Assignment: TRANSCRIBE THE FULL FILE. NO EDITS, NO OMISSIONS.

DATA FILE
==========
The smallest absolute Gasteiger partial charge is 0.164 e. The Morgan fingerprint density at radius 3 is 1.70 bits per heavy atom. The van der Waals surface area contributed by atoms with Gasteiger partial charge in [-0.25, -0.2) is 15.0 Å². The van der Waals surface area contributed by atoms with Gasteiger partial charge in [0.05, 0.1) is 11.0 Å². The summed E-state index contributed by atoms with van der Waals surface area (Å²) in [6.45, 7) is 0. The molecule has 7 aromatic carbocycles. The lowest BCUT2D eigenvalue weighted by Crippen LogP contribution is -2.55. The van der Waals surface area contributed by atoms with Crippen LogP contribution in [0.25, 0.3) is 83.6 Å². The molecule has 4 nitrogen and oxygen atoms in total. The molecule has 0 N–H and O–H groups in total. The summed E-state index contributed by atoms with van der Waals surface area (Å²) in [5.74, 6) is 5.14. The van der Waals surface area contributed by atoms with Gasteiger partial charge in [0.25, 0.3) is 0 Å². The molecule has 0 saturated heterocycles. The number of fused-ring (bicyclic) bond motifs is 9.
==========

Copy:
The smallest absolute Gasteiger partial charge is 0.164 e. The Morgan fingerprint density at radius 3 is 1.70 bits per heavy atom. The van der Waals surface area contributed by atoms with Gasteiger partial charge in [-0.25, -0.2) is 15.0 Å². The van der Waals surface area contributed by atoms with Gasteiger partial charge in [0.05, 0.1) is 11.0 Å². The summed E-state index contributed by atoms with van der Waals surface area (Å²) in [6.45, 7) is 0. The molecule has 7 aromatic carbocycles. The lowest BCUT2D eigenvalue weighted by Crippen LogP contribution is -2.55. The van der Waals surface area contributed by atoms with Crippen LogP contribution in [0.25, 0.3) is 83.6 Å². The molecule has 4 nitrogen and oxygen atoms in total. The molecule has 0 N–H and O–H groups in total. The summed E-state index contributed by atoms with van der Waals surface area (Å²) in [5.74, 6) is 5.14. The van der Waals surface area contributed by atoms with Gasteiger partial charge in [0.25, 0.3) is 0 Å². The molecule has 0 saturated heterocycles. The number of fused-ring (bicyclic) bond motifs is 9.